Scary Stories To Tell In The Dark is another highly awaited horror film this year.
The movie unites two talented filmmakers André Øvredal and Guillermo Del Toro adapt Alvin Schwartz’s collection of short stories.
It’s 1968 in Pennsylvania. Change is blowing in the wind, but seemingly far removed from the unrest in the cities in the small town of Mill Valley.
For generations, the shadow of the Bellows family has loomed large.
It is in their mansion on the edge of town that Sarah, a young girl with horrible secrets.
She turned her tortured life into a series of scary stories, written in a book that has transcended time-stories.
Soon enough, these stories have a way of becoming all too real for a group of teenagers who discover Sarah’s terrifying book.
In other words, the children don’t read the book… The book reads them.
Innovative Adaptation from Schwartz’s Works
A bunch of dorky, adventurous kids assembled in an Indie setting during the late 60s America.
Scary Stories begins as a hybrid of It, Stranger Things and Goosebumps, which immediately puts the audience in a familiar realm.
However, the minute the teenagers step into the haunted house and the second a beguiled Stella (Zoe Colletti) picks up Sarah Bellows’ book, we are transcended into a visually fascinating but creepy journey.
Given that Schwartz’s original book series comprises over 20 short-stories each, director André Øvredal handpicks his narratives wisely.
The plots he chooses are: ‘Harold’, ‘The Big Toe’, ‘The Red Spot’, ‘The Pale Lady’ and ‘Me Tie Dough-ty Walker’.
These stories are apt to scare the audience in the next 108 minutes or so, due to the locations they are set in.
But thankfully, like the books, the movie is not an anthology.
As a result, this challenges writers Guillermo Del Toro, Patrick Melton and Marcus Dunstan to pen a detailed narrative which relates to every character in the film.
The way Schwartz’s short tales are interweaved with the main crux of Scary Stories is a mark of genius.
Plus, with the absurd and horrific monsters, you can easily spot Guillermo’s cinematic prowess.
But most credits go to Andre for creating a compelling visual voyage which immediately engages the viewers.
His talent as a filmmaker is clearly visible, especially in the climax of the film.
The dual narratives and contrasting colour schemes during this sequence is par excellence.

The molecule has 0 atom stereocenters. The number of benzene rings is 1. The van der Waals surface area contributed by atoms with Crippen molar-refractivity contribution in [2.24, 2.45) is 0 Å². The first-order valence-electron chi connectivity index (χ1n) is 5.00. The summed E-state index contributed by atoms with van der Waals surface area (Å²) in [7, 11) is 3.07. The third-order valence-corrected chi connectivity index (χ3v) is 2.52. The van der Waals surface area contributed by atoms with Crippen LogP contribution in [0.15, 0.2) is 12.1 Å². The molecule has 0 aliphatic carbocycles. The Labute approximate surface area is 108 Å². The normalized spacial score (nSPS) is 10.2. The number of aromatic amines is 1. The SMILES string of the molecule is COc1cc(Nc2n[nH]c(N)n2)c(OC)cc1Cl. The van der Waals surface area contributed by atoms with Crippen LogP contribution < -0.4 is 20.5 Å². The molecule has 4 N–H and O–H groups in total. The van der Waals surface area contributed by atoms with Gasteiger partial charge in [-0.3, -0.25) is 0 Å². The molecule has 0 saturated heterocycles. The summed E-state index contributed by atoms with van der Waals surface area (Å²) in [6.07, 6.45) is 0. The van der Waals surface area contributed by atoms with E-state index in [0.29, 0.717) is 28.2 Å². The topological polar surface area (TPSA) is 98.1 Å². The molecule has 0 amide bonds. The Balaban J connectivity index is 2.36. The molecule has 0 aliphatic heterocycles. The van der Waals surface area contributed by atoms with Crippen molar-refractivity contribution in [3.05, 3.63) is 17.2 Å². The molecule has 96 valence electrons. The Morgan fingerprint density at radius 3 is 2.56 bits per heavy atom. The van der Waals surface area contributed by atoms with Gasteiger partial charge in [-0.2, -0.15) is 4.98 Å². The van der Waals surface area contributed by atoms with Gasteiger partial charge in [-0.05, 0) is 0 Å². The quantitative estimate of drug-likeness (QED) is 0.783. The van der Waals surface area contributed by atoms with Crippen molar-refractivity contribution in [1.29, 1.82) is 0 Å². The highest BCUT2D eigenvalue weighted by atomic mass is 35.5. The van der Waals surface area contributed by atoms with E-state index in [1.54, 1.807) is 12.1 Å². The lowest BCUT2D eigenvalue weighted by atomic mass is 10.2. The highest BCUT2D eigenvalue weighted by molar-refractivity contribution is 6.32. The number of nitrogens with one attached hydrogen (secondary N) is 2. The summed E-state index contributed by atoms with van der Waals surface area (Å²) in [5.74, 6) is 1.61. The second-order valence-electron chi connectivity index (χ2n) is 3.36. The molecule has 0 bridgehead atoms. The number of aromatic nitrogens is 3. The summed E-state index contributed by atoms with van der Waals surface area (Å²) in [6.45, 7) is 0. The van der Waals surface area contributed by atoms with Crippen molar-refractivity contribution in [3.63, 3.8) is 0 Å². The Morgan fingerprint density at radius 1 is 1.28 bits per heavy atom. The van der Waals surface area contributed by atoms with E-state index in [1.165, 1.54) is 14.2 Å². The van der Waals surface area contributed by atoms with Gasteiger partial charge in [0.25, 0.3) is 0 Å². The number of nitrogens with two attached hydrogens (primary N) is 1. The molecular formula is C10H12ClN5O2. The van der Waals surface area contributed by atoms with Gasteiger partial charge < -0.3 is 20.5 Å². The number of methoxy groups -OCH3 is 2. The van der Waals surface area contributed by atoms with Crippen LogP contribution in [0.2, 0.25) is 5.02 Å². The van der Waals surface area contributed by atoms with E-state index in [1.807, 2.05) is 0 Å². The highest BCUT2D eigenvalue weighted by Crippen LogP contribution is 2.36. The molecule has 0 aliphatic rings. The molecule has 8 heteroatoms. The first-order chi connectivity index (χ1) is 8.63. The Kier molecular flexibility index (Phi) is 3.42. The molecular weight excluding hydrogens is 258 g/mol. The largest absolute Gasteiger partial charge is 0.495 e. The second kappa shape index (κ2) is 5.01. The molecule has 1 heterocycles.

Creates an Eerie Atmosphere
With regards to the horror aspect, the film does not take a toll on the human psyche like other scary ventures such as The Conjuring.
However, the movie competently creates an eerie ambience.
The viewer feels on-edge constantly throughout and the grotesque nature is not completely in our face.
But usually, in horror movies, we feel fearful, hateful towards the evil spirit. But here, we feel sympathetic towards the ‘antagonist’.
In fact, what the antagonist goes through is quite traumatic.
Having said that though, the story behind the haunted spirit and their family lacks reasoning and depth.
We find out what the Bellows family did, but the film does not justify why – which did makes the movie lack substance.
When it comes to character development, we do not know much about Ramon Morales’ life… His background.
The only thing we get to know about is his fear of the creature in the ‘Me Tie Dough-ty Walker’ story.
In fact, the only structured character in the movie is Stella.
Also, the movie seems to take a while for it to proceed.
The initial premise of it being Halloween, with a bunch of teenagers going trick-or-treat and trespassing a haunted house just seems passe.
Instantly, it becomes quite cliched, when a different style of backdrop could’ve worked wonders.
Rather than it being set in the late 60s, perhaps the setting of today’s digital era contrasted with the past would’ve made the narrative more fascinating.
The dichotomy of a practical world contrasting with old myths and legends could’ve been a great concept to explore.
Overall, one cannot deny that Scary Stories is a visually enriched watch. But it is the intrinsic details in the storytelling which steer the film away from perfection.
Though the horror quotient may not be path-breaking, that does not mean it does not offer chills.
If anything, creepy characters like Harold the scarecrow and The Pale Lady will be forever etched into your psyche!